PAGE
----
It is not every day that you see a young woman high up on a 26-ton, 370-horsepower rear-end loader waste collection vehicle and four men behind her.
But 27-year-old Candice Adriaanse and colleague Collette Goby, 45, have been driving Averda solid waste removal trucks for years and they are loving it. The aunt and niece duo started driving large vehicles at the age of 19.
Adriaanse was a minibus driver while working as a tour guide and Goby was a Golden Arrow bus driver.
Adriaanse hopes to one day own her own fleet of trucks.
She has been a solid waste truck driver at Averda for two years after she passed the DriveTime assessment programme which the company undertakes every year. Like Goby, she started driving at the age of 19, but as a tour guide.
Goby is a wife and mother of two and leaves home to start her shift at 5.30am.
“I’m lucky because my husband prepares the 5-year-old for school and the 17-year-old sorts himself out. I had both my children while driving these massive vehicles,” she said with pride.
A few women are now also in the male-dominated minibus taxi industry which is said to have an annual revenue of R39billion and is the main source of income for almost 600000 families in the country.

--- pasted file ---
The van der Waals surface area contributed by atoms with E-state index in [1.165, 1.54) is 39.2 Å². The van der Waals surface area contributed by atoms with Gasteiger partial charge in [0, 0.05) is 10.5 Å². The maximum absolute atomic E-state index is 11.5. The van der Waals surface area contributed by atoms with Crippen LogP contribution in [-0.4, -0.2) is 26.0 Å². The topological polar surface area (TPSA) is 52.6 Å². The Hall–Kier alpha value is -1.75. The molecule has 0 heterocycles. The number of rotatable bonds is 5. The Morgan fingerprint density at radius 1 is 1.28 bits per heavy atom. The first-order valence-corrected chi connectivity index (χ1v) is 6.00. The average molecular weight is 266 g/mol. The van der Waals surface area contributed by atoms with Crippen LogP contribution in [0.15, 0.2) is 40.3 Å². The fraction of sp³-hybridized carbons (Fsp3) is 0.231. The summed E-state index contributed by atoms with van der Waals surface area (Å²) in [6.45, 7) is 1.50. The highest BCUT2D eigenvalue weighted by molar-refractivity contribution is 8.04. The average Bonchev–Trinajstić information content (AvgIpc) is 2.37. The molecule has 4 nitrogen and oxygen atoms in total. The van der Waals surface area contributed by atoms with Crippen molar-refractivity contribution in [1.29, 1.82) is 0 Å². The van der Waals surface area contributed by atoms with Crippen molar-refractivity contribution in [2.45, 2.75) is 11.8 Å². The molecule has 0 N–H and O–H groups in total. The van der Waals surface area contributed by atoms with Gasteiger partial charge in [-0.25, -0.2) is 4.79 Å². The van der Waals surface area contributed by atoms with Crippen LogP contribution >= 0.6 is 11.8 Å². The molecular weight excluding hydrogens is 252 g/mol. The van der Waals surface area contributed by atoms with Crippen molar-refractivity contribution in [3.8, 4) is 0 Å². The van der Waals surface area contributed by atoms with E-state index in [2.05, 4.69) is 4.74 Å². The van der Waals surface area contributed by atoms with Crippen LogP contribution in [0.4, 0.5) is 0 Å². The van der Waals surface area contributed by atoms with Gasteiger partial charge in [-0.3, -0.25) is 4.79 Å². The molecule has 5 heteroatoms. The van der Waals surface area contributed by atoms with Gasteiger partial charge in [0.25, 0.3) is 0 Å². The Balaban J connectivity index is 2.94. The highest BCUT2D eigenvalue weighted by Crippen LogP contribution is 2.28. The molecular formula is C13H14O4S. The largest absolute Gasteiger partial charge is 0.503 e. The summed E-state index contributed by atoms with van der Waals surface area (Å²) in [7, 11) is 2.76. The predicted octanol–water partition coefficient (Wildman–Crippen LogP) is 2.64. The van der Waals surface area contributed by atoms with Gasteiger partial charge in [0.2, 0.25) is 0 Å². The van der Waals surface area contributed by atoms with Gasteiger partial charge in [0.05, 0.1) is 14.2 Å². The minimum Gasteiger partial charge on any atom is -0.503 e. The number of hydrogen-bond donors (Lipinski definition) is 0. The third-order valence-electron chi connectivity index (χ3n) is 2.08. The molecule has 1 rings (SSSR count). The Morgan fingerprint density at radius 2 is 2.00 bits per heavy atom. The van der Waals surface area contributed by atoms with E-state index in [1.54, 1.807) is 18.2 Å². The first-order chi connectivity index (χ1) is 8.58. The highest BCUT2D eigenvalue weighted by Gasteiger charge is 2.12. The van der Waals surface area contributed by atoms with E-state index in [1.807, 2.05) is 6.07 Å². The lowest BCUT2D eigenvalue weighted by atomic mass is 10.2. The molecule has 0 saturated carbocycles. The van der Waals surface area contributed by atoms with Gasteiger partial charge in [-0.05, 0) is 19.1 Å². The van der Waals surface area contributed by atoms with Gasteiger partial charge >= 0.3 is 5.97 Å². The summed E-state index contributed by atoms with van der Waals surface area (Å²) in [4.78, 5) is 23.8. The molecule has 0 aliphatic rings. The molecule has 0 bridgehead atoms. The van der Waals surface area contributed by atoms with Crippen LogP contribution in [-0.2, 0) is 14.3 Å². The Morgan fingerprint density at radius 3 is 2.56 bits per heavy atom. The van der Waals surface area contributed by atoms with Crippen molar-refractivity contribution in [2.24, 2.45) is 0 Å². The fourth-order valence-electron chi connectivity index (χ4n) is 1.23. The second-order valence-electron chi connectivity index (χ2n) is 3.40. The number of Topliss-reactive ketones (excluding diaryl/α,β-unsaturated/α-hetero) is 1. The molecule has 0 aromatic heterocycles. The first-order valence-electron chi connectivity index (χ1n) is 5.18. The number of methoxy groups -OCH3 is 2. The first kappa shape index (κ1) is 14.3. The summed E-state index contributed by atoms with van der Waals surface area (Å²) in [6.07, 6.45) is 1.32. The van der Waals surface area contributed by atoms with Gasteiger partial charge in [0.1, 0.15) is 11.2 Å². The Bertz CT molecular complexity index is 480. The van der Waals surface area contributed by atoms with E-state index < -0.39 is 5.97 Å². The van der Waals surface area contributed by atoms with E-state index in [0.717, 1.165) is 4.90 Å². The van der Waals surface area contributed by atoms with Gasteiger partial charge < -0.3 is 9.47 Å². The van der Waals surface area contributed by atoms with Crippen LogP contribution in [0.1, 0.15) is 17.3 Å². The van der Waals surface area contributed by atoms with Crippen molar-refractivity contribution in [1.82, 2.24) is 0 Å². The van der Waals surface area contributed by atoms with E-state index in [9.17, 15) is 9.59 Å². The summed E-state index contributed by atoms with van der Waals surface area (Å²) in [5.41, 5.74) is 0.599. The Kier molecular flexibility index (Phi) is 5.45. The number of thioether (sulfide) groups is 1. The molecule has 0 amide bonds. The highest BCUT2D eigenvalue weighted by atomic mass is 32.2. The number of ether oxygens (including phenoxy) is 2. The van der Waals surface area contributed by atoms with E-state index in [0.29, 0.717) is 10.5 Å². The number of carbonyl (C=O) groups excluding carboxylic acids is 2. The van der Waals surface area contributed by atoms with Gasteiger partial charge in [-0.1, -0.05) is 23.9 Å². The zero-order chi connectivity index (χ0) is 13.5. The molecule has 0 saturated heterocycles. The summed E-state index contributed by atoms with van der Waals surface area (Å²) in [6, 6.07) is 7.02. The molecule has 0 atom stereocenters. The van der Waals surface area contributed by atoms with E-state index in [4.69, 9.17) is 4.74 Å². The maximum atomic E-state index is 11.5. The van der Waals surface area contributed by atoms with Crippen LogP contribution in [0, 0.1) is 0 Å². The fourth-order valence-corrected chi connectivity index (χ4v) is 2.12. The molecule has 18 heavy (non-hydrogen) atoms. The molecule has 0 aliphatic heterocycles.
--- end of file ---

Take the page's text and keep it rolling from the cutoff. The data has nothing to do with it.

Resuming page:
Weekend Argus spoke to three brave women who say they work very long hours but the industry is “definitely not just for men”.
Dodging bullets and bringing bullies and gangsters to their knees has been part of female taxi driver Mona Asher’s life for the past 33 years.
The 49-year-old mother of five told Weekend Argus she has raised all of her children and put them through school while working as a taxi driver.
“This is a very rough industry, the violence and the drugs are an everyday experience that is why I decided to move to metered taxis, it is calmer,” she said.
Alicia Madya, a marketing graduate from Zimbabwe and mother of three, came to South Africa three years ago looking for work. After hitting a number of brick walls she felt it would be “best to try driving for a living”. Madya now drives meter taxis in the CBD.
“As a woman I am very vulnerable My primary goal and focus coming here was to ensure that my children’s education is taken care of,” said the proud mom.
Meanwhile, 42-year-old mother of two from Pelican Park, Bernice Odendal became a taxi driver after she separated from her husband 10 years ago. The former Golden Arrow Bus driver is the only female driver in the Retreat Taxi Association (RTA). Sitting in the driver’s seat of her 16-seater Toyota Hi-Ace minibus, Odendal prepares to drive off to Westlake to drop her passengers.
Passengers said: “We feel safer with a female driver, they drive more carefully than the men.”
[This story first appeared on the IOL website.]